Venezuela’s state-backed cryptocurrency, the Petro, is a “half-hidden joint venture” between Venezuelan and Russian officials and businessmen, according to a new report by Time. The Petro, which first went on presale on February 20th, is the world’s first state-backed cryptocurrency.
Its value is tied to the country’s oil reserves. Sources told Time that the aim of the petro was to erode the power of US sanctions. Venezuelan president Nicolás Maduro has previously referred to the Petro as “kryptonite” and the US government as “Superman.”
An executive at a Russian state bank told Time that senior advisers in the Kremlin oversaw the development of the Petro and that Russian president Vladimir Putin signed off on the project in 2017. “People close to Putin, they told him this is how to avoid the sanctions. This is how the whole thing started. ” the executive told Time.
Trump prohibiting US citizens from purchasing the petro
Earlier this week, the Trump administration issued an executive order prohibiting US citizens from purchasing the Petro. Maduro hopes will raise $6 billion and help shore up the country’s failing economy. Venezuela’s currency, the bolívar, has suffered from hyperinflation as a result of government mismanagement and US sanctions. The US has also frozen assets of four current and former officials of the Venezuelan government.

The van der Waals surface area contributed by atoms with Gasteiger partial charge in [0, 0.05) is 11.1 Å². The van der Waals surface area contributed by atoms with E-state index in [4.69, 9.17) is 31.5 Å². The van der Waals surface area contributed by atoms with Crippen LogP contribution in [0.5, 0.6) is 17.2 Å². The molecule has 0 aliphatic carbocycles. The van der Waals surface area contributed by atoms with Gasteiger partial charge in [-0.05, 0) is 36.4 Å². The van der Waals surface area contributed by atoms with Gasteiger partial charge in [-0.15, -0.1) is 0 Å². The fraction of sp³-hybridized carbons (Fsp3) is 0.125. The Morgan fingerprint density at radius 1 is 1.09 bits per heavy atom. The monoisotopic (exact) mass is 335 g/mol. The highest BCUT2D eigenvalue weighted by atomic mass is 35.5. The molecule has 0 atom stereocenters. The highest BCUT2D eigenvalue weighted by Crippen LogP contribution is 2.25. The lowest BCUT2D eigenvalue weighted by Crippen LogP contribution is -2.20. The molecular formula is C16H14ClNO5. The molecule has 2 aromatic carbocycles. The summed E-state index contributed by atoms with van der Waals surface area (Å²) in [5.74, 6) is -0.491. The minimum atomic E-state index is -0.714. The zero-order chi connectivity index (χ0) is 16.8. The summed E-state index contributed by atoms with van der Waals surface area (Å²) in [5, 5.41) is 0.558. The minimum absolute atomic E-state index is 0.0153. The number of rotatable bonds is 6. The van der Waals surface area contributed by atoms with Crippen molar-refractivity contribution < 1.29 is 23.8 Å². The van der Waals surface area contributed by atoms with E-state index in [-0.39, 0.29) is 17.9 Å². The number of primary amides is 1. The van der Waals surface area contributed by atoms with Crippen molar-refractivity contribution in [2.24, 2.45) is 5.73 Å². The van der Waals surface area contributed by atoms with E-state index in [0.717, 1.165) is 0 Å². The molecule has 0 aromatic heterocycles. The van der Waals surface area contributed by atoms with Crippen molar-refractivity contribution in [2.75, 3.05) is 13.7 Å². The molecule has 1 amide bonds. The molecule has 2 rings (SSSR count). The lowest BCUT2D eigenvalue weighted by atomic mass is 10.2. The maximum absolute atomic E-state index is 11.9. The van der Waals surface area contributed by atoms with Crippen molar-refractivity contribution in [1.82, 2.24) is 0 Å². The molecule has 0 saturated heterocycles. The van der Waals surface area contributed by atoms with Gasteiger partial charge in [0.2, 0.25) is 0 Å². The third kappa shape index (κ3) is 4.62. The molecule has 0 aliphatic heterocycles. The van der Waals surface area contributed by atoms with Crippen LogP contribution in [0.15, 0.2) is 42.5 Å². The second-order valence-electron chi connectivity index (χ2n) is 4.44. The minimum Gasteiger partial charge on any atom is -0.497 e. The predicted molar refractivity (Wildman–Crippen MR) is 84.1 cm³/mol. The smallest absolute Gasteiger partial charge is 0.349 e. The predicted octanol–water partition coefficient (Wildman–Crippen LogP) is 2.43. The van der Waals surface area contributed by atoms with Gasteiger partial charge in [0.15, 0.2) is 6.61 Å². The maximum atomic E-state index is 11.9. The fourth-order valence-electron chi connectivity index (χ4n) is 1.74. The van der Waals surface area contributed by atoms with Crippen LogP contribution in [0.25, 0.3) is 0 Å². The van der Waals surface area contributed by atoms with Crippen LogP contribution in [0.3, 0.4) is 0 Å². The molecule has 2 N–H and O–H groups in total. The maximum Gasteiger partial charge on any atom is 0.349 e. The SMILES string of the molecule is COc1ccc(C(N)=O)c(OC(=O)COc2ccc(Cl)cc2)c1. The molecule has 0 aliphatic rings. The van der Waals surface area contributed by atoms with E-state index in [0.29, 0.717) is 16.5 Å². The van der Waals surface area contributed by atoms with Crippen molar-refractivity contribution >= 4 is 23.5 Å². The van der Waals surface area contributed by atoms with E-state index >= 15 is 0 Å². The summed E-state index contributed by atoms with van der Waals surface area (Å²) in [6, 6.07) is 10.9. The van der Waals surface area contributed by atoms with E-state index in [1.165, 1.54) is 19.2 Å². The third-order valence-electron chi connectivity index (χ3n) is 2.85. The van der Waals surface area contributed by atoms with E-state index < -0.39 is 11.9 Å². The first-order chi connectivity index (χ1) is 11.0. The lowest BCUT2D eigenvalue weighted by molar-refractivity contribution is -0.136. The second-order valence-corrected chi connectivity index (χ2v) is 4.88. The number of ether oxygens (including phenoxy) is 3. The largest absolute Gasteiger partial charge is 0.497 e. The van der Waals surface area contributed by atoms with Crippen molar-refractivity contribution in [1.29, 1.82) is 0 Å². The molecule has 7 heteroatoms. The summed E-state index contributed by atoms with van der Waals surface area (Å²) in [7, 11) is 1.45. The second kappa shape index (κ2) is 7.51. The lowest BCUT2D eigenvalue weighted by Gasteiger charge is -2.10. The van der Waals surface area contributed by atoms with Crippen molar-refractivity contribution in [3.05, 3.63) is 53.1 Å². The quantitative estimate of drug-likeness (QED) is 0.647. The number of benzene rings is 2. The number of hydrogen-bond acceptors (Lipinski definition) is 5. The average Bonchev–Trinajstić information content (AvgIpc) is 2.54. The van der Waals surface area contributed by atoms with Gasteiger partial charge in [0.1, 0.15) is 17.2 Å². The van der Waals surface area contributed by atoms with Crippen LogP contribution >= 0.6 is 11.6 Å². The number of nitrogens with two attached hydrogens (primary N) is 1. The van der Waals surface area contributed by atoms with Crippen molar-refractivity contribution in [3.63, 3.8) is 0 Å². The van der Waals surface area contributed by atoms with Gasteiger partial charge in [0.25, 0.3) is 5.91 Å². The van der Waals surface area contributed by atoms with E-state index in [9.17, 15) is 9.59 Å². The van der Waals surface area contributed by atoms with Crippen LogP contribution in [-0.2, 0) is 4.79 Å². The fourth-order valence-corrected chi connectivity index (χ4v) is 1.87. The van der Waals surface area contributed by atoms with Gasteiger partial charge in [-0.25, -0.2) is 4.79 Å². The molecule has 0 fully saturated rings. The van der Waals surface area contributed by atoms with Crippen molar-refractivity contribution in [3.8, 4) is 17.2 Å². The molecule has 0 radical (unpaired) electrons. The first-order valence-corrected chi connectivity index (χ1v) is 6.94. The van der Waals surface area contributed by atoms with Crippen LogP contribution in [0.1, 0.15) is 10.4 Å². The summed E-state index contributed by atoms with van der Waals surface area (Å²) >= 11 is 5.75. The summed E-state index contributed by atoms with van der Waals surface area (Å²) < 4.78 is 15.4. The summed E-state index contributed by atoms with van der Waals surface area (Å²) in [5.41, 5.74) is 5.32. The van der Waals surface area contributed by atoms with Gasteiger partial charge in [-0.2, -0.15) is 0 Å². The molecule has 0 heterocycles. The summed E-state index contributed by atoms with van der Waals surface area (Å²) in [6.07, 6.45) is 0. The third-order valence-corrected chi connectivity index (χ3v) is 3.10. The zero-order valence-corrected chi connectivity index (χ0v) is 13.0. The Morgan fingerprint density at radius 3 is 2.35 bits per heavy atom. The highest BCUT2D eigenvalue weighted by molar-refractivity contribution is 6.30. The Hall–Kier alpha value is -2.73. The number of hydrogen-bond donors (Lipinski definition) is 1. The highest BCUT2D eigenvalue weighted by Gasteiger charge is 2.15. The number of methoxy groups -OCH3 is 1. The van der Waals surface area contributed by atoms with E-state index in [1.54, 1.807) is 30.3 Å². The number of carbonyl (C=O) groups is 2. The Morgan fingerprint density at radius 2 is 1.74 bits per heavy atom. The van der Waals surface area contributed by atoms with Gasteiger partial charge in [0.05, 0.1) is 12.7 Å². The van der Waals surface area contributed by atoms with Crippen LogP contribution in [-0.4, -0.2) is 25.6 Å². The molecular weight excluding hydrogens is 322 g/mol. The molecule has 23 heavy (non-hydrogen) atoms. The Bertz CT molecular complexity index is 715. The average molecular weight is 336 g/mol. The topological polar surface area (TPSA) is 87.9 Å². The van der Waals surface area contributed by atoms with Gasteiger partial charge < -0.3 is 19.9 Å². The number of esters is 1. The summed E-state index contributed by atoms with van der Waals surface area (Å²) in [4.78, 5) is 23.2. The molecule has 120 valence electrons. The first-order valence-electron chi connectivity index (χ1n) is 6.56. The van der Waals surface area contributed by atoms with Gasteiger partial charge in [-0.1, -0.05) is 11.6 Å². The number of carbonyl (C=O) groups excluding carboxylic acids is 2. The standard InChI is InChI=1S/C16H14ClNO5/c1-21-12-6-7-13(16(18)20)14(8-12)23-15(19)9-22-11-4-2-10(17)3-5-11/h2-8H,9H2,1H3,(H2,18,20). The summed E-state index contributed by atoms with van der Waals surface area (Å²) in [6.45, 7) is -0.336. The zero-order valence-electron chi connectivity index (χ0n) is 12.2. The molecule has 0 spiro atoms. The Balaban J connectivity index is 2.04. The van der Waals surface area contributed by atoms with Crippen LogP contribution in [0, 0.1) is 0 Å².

Treasury Secretary Steven Mnuchin said in a statement on Monday:
“President Maduro decimated the Venezuelan economy and spurred a humanitarian crisis. Instead of correcting course to avoid further catastrophe, the Maduro regime is attempting to circumvent sanctions through the Petro digital currency — a ploy that Venezuela’s democratically-elected National Assembly has denounced and Treasury has cautioned US persons to avoid.”
Cryptocurrencies could be an effective form of skirting sanctions. Time reports that Russia floated the idea of creating a digital version of the ruble, but Russia’s central bank said it would risk destabilizing the ruble itself.
“So Russia made its stronghold here in Venezuela,” Armando Armas, an opposition member of Venezuela’s parliament, the National Assembly told Time. “Now they are using Venezuela as a guinea pig for their experiment.”